Adobe Patches ‘Critical’ Security Flaws in Illustrator, After Effects


Software maker Adobe on Tuesday shipped urgent security updates to fix code execution vulnerabilities in the widely deployed Illustrator and After Effects products.

The patches, scheduled as part of Adobe’s Patch Tuesday release cycle, address a range of arbitrary code execution and memory leak vulnerabilities that could expose data to malicious hacker attacks.

The most serious of the vulnerabilities was addressed in Adobe Illustrator, the popular vector graphics design program available for both macOS and Windows systems.

In an advisory, Adobe rated the Illustrator flaw as “critical” with a CVSS base score of 7.8. The company described the CVE-2022-23187 bug as a buffer overflow affecting Illustrator 2022 version 26.0.3 (and earlier versions) on both WIndows and macOS machines.

Adobe is strongly urging users to upgrade to Illustrator 2022 version 26.1.0.

[ READ: Adobe Joins Security Patch Tuesday Frenzy ]

The San Jose, Calif.-based Adobe issued a separate alert to warn of at least four critical flaws haunting users of After Effects, another popular software product used in motion graphics creative projects.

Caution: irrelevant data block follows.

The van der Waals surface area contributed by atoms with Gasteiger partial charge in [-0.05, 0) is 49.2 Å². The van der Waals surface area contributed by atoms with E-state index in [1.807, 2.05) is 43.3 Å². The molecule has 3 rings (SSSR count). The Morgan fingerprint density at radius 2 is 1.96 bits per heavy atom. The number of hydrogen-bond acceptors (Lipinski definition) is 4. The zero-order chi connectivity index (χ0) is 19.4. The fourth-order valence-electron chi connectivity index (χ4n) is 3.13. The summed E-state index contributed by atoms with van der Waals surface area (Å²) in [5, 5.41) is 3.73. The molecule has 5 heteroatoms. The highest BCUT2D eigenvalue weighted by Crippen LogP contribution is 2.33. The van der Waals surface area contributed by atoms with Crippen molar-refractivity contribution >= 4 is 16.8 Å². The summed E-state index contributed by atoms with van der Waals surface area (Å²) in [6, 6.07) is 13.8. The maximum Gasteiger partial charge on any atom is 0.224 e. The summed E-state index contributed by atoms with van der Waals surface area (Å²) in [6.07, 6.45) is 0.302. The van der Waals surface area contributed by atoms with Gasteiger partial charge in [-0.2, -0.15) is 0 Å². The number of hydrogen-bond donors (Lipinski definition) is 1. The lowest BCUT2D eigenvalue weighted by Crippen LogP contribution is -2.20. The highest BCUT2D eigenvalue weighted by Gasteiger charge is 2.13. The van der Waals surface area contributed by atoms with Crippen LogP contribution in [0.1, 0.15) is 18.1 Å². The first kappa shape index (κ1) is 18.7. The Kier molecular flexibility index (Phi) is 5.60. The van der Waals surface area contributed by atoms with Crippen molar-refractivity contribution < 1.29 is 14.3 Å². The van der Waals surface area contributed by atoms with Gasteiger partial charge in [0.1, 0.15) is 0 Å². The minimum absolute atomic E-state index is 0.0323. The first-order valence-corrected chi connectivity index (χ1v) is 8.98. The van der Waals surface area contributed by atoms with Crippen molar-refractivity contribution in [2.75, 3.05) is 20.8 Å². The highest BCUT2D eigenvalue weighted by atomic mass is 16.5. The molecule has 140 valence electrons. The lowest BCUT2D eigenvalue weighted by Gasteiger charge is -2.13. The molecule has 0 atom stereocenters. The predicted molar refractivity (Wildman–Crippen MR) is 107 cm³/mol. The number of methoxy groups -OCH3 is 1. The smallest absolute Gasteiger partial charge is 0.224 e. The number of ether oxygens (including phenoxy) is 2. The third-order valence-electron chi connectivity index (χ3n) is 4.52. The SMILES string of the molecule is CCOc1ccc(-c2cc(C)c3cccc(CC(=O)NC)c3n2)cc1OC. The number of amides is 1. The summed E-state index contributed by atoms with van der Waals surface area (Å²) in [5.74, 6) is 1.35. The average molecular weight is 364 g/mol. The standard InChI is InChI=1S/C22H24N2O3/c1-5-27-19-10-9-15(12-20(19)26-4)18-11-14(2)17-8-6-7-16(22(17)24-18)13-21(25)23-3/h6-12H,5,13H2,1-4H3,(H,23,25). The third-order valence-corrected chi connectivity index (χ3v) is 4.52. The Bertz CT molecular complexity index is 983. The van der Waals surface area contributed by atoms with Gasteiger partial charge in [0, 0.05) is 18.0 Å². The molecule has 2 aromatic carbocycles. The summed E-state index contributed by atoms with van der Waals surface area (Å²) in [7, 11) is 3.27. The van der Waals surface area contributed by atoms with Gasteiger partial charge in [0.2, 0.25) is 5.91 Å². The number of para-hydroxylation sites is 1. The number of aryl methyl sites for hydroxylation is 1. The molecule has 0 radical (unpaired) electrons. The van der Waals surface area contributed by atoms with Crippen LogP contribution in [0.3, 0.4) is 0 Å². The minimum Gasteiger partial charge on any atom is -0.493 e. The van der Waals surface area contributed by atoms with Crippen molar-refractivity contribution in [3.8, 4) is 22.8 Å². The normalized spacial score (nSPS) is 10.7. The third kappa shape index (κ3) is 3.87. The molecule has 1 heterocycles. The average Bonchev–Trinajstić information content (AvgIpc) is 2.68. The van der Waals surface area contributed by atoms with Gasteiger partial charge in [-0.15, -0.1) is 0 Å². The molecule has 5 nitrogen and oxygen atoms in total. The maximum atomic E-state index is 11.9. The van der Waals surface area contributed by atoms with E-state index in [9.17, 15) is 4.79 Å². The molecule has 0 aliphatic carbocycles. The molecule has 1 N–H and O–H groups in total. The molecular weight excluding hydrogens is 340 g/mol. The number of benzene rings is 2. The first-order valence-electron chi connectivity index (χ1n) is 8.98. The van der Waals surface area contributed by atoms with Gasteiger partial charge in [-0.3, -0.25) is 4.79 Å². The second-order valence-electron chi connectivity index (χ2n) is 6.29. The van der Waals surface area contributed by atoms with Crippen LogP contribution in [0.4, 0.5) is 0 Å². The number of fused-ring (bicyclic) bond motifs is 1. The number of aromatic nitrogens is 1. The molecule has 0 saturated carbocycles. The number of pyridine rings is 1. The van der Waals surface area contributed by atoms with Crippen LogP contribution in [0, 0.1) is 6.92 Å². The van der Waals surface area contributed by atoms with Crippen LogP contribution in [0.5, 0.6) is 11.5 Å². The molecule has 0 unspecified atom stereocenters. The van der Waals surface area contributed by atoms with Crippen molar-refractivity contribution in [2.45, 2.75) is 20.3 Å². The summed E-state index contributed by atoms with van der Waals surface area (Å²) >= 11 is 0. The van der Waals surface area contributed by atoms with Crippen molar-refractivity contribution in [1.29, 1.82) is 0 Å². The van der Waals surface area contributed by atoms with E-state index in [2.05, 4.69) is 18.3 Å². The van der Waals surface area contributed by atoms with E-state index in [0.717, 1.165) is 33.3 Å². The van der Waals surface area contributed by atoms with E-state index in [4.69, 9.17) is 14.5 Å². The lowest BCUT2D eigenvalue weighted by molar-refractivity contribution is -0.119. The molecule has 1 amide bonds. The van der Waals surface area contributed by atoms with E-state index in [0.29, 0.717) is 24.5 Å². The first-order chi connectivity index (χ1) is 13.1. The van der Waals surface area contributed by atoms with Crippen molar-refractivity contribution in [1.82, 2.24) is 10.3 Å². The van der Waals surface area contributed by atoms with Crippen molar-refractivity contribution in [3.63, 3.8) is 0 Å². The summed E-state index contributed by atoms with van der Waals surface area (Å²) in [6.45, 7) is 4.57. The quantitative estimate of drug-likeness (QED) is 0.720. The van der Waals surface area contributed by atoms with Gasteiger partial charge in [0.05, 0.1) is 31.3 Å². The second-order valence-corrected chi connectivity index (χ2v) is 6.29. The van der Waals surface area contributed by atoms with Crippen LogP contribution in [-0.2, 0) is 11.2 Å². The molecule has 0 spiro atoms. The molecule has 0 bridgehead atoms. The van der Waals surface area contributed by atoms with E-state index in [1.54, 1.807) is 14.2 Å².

The quartet of bugs are all described as stack-based buffer overflows that could allow computer takeover attacks.

“Successful exploitation could lead to arbitrary code execution in the context of the current user,” Adobe warned, before urging users to apply available patches on both Windows and macOS systems.

A third Adobe bulletin provides details on a solitary memory leak issue in Adobe Photoshop.  The Photoshop bug, rated “important,” is available on both macOS and Windows platforms.

Adobe said it had no information to suggest any of these bugs were exploited in the wild prior to the availability of patches.

Related: Adobe Joins Security Patch Tuesday Frenzy

Related: Adobe Warns of Critical Flaws in Magento, Connect

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Ryan Naraine is Editor-at-Large at SecurityWeek and host of the popular Security Conversations podcast series. He is a journalist and cybersecurity strategist with more than 20 years experience covering IT security and technology trends.
Ryan has built security engagement programs at major global brands, including Intel Corp., Bishop Fox and Kaspersky GReAT. He is a co-founder of Threatpost and the global SAS conference series. Ryan’s career as a journalist includes bylines at major technology publications including Ziff Davis eWEEK, CBS Interactive’s ZDNet, PCMag and PC World.
Ryan is a director of the Security Tinkerers non-profit, and a regular speaker at security conferences around the world.
Follow Ryan on Twitter @ryanaraine.

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